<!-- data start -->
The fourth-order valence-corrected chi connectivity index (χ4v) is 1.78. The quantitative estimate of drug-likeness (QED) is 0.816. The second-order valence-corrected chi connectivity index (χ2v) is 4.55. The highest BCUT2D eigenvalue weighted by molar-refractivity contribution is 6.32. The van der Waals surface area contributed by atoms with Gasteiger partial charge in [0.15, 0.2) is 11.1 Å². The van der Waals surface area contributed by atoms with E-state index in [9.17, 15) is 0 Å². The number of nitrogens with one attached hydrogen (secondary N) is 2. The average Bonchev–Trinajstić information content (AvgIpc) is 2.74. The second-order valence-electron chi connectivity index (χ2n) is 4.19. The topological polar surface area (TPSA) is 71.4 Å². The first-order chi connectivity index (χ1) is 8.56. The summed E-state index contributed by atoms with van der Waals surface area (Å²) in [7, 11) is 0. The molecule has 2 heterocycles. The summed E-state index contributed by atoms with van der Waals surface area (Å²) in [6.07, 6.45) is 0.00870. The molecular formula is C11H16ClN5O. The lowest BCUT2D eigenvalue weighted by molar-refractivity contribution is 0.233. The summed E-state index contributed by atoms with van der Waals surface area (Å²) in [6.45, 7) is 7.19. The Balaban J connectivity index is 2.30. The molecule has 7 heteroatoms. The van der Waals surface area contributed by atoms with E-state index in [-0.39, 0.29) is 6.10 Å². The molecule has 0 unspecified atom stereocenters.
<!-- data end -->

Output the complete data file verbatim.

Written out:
The fourth-order valence-corrected chi connectivity index (χ4v) is 1.78. The quantitative estimate of drug-likeness (QED) is 0.816. The second-order valence-corrected chi connectivity index (χ2v) is 4.55. The highest BCUT2D eigenvalue weighted by molar-refractivity contribution is 6.32. The van der Waals surface area contributed by atoms with Gasteiger partial charge in [0.15, 0.2) is 11.1 Å². The van der Waals surface area contributed by atoms with E-state index in [9.17, 15) is 0 Å². The number of nitrogens with one attached hydrogen (secondary N) is 2. The average Bonchev–Trinajstić information content (AvgIpc) is 2.74. The second-order valence-electron chi connectivity index (χ2n) is 4.19. The topological polar surface area (TPSA) is 71.4 Å². The first-order chi connectivity index (χ1) is 8.56. The summed E-state index contributed by atoms with van der Waals surface area (Å²) in [7, 11) is 0. The molecule has 2 heterocycles. The summed E-state index contributed by atoms with van der Waals surface area (Å²) in [6.07, 6.45) is 0.00870. The molecular formula is C11H16ClN5O. The lowest BCUT2D eigenvalue weighted by molar-refractivity contribution is 0.233. The summed E-state index contributed by atoms with van der Waals surface area (Å²) in [6.45, 7) is 7.19. The Balaban J connectivity index is 2.30. The molecule has 7 heteroatoms. The van der Waals surface area contributed by atoms with E-state index in [-0.39, 0.29) is 6.10 Å². The molecule has 0 unspecified atom stereocenters.